integrationem

# integrationem - Math 21a Supplement on Integration and...

This preview shows pages 1–3. Sign up to view the full content.

Math 21a Supplement on Integration and Electro-Magnetism The Math 21a Supplement on Electricity and Magnetism presented the equations that describe all known electric and magnetic phenomena. In particular, recall that Maxwell’s equations describe electric fields by a vector valued function of space and time, E (t, x), while magnetic fields are described by a similar object, B (t, x). Then, Maxwell postulates that only such pairs ( E , B ) which obey the constraints div E = ρ , div B = 0, t E = curl B - j , t B = - curl E , (1) appear in nature. Here, the function ρ and the vector valued function j (both functions of time and space) are determined by the distribution and velocities of the various charged materials or particles present. The pair ( ρ , j ) must also satisfy a constraint, which is t ρ + div j = 0 . (2) The purpose of this supplement is illustrate various important ramifications of (1) and (2) which follow from applications of either Stokes’ Theorem or the Divergence Theorem. a) A short review Before getting to the purpose at hand, I will remind you of two definitions. For the first, suppose that v is a vector valued function on R 3 . (In the examples below the vector valued functions under consideration will be E , B and j , thus they may also depend on time.) Now, suppose that S is a surface in R 3 with a chosen normal direction, n . For example, S could be the whole surface of a sphere and n the outward pointing normal, or S could be something much more intricate. With regard to the normal vector n , keep in mind that most surfaces have two possible normal directions which point opposite. The first definition to review is that of the flux of v through S in the direction of the normal vector n . In particular, remember that this flux is defined to be the value of the surface integral S v n dA . (3) Why call (3) ‘flux’? Here is one reason: The value of (3) is evidently proportional to the average amount that v points outward from S along the normal n . Thus, if v is the velocity vector of a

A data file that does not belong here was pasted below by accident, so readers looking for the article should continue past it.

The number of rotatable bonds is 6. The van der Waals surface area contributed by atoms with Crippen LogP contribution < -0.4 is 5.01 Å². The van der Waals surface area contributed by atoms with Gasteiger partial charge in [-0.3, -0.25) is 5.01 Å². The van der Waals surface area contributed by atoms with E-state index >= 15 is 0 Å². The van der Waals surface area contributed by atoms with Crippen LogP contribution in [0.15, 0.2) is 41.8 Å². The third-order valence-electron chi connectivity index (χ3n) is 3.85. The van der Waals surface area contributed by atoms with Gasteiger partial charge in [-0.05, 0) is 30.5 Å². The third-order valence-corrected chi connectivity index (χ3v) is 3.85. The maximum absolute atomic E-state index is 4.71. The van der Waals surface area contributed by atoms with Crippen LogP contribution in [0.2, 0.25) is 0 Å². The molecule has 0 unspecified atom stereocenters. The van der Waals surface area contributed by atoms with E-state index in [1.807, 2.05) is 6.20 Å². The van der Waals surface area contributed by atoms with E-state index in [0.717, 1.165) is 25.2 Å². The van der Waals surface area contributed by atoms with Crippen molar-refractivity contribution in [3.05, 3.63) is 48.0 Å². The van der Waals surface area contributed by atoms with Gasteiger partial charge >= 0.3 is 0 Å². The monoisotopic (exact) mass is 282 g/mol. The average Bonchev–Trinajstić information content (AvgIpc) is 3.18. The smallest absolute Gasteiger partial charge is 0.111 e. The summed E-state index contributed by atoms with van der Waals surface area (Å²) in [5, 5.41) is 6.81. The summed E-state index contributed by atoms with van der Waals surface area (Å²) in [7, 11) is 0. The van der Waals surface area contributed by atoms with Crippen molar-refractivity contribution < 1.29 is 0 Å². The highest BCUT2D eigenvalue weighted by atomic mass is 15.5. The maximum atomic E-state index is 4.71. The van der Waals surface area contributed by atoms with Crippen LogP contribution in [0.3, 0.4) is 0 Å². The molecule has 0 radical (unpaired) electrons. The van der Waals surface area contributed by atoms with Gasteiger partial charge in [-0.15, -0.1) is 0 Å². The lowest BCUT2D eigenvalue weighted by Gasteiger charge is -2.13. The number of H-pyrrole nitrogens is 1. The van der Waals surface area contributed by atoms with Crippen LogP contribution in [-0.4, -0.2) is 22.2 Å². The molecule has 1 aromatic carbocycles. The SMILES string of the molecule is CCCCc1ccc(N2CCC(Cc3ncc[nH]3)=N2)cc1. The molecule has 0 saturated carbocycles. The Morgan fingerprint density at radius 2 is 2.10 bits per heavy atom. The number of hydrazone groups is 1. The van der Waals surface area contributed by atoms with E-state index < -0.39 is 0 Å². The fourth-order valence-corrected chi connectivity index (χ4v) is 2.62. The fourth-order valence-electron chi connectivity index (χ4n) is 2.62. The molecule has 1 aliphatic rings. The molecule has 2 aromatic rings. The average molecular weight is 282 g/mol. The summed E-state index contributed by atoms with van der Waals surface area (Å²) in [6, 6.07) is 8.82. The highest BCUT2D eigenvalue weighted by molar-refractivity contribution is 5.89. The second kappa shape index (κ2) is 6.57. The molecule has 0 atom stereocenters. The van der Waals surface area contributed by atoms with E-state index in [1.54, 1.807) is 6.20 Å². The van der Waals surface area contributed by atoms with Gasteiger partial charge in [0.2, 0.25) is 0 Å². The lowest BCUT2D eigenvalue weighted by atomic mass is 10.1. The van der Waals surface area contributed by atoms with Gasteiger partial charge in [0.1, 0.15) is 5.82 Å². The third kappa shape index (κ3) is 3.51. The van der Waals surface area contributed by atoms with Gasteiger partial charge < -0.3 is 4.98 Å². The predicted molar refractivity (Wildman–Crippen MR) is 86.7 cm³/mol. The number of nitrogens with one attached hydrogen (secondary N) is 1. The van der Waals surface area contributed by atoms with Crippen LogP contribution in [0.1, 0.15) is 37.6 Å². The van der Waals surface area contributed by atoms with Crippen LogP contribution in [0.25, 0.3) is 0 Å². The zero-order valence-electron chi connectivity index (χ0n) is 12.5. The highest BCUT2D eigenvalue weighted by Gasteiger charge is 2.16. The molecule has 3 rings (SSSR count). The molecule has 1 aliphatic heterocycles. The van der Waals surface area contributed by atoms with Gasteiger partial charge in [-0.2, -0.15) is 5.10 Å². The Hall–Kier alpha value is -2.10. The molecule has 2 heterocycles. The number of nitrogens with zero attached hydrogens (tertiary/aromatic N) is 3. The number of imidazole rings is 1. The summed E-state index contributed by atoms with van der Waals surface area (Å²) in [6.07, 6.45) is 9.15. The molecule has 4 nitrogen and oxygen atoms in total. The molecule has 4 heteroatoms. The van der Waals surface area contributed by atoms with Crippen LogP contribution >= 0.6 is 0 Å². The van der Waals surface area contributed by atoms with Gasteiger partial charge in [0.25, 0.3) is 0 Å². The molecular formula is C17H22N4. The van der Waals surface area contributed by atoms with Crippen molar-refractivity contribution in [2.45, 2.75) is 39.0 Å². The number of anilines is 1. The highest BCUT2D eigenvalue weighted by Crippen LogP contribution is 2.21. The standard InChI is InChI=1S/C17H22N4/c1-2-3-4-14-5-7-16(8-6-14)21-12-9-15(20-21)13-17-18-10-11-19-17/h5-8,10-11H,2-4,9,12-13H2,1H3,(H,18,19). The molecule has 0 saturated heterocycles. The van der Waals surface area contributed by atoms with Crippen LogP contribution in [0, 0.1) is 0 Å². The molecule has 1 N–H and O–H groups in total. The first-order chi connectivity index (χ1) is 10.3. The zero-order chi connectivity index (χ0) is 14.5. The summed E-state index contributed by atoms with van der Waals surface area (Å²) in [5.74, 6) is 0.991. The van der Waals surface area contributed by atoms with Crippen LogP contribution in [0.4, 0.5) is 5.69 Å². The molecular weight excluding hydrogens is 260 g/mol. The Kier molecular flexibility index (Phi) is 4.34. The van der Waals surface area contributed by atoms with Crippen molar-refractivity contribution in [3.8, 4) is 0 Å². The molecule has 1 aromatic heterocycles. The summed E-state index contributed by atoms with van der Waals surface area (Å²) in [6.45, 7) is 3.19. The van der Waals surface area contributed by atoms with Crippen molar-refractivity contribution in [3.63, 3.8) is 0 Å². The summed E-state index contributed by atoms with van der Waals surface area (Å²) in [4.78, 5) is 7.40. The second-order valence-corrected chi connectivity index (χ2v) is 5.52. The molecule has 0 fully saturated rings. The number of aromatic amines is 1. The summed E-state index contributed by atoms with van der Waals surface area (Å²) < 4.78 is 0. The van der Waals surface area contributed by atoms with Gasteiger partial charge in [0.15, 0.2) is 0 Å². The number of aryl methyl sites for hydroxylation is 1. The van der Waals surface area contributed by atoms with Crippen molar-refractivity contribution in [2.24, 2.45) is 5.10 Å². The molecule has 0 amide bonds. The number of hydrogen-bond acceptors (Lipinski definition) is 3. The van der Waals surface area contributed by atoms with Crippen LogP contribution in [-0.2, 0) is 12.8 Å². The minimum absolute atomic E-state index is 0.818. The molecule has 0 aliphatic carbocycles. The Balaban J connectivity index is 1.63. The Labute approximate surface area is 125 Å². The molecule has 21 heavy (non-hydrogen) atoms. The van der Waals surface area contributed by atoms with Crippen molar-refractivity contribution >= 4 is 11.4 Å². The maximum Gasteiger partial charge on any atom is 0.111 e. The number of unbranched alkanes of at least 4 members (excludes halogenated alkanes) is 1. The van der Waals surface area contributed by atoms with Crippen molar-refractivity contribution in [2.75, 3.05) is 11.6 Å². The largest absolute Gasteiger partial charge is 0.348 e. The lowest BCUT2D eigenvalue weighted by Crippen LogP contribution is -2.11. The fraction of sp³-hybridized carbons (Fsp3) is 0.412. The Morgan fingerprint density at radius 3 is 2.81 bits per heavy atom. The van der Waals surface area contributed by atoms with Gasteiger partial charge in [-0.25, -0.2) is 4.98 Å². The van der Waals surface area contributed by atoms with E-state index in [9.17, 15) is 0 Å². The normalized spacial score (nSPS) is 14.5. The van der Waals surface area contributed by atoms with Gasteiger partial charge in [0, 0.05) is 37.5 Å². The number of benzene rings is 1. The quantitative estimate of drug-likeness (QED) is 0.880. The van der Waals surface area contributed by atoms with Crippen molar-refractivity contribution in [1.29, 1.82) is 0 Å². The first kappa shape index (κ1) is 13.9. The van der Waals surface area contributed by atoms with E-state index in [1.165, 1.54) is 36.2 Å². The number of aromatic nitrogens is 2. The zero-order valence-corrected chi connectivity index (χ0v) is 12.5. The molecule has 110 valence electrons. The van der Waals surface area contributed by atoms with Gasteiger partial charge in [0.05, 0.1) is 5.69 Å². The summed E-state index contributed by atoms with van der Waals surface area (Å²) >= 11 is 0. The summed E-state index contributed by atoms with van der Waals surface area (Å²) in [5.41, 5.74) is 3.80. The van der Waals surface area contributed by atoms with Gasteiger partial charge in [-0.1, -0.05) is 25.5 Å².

This preview has intentionally blurred sections. Sign up to view the full version.

View Full Document
moving fluid at each point, then the positivity of (3) indicates that there is a net flow of fluid through S in the direction n . On the other hand , if (3) is negative, then the net flow of fluid through S is in the direction of - n . So, when v is the velocity of a fluid, the integral in (3) acts just like flux should act. When v represents some other physical quantity, the corresponding integral in (3) is still called a flux integral. The second definition in this review requires the specification of a closed path
This is the end of the preview. Sign up to access the rest of the document.

### Page1 / 6

integrationem - Math 21a Supplement on Integration and...

This preview shows document pages 1 - 3. Sign up to view the full document.

View Full Document
Ask a homework question - tutors are online